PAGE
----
Open scholarship has become both a research approach and a pathway through which academic and research institutions describe, preserve, exhibit, and share research outputs. Open scholarship is philosophically premised on removing access barriers to knowledge artifacts, processes, and products that are well endorsed and supported by research funders. There are various forms of Open scholarship which include Open Access, Open Data, Open Education Resources, and Open Evaluation, amongst others. Interestingly, the global ranking of universities and research institutions by institutions such as Times Higher Education, QS World University Rankings, and Shanghai Ranking, consider citation metrics demonstrating the impact of research as a critical factor for ranking.
With the ubiquity of Information Communication Technologies and access to the Internet, it thus has become easy for academic and research institutions to leverage digital platforms in increasing visibility and access to their research outputs. The webinar thus focused on how Higher Education Institutions in South Africa may develop Research Support Services for students and staff so that they can use Open Data and Open Access publishing for enhancing the reach and impact of their research output.
Research Data Management (RDM) as a research support service explored how collected, observed, or created research data was shared. At the core of RDM, it was pointed out that most research funders such as the Bill & Melinda Gates Foundation, Carnegie Corp of New York, Lumina Foundation for Education, and the W.K. Kellogg Foundation emphasized open sharing of research data that ensured data findability, accessibility, interoperability and usability as a pre-requisite to research funding. As such attendees were taken through Data Management Planning platforms such as www.dmptool.org and https://datacite.org/. Cloud-based digital data storage platforms were presented with examples drawn from Figshare, Zenodo, Dataverse, and Dryad.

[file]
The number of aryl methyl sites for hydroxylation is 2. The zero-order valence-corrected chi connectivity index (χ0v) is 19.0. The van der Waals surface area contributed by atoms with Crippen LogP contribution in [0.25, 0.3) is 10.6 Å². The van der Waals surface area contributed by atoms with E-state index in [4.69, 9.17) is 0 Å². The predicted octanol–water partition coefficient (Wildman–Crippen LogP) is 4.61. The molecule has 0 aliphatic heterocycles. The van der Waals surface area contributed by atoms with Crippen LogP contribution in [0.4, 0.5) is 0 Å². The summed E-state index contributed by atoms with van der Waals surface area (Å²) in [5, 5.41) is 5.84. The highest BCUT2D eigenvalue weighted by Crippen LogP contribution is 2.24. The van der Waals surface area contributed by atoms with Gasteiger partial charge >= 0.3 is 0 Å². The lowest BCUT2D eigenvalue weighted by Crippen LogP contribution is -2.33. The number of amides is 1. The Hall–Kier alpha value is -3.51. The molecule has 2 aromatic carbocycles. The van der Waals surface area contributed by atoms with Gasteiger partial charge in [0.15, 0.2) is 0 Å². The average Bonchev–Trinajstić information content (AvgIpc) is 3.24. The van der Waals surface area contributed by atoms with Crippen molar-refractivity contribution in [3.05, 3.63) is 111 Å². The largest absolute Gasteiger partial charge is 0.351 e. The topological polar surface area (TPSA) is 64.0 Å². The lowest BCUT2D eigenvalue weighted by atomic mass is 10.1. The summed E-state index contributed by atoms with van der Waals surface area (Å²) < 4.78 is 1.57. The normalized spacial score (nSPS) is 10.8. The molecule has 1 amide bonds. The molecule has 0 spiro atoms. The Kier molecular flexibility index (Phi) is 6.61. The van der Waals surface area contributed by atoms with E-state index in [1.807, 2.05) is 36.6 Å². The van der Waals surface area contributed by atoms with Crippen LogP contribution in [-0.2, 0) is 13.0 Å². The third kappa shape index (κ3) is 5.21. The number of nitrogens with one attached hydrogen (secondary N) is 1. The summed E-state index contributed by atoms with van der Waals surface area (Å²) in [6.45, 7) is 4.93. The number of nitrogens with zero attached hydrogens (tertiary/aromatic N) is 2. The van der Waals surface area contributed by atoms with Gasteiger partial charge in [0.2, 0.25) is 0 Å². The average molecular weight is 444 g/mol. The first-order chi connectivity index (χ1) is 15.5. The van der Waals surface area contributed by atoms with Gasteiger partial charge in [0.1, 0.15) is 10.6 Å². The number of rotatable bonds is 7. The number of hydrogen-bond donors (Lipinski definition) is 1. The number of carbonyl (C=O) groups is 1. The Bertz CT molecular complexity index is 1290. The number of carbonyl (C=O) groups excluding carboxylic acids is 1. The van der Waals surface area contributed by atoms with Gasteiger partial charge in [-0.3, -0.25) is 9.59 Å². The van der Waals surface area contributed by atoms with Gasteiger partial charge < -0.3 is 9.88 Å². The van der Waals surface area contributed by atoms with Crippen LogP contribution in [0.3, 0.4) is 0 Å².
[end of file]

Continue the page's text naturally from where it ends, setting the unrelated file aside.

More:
Open Access publishing of research outputs such as journal articles, theses, and dissertations was presented, and applicable models were discussed. Important to note was the growth in Open Access publishers and Open Academic journals as illustrated on www.doaj.org, www.doab.org, and www.ajol.info/index.php/ajol. The overarching aim here was to show channels where consumers of research had unlimited access to research. As such the need for training and capacity development of senior students and researchers at Higher Education Institutions in this regard cannot be overemphasized.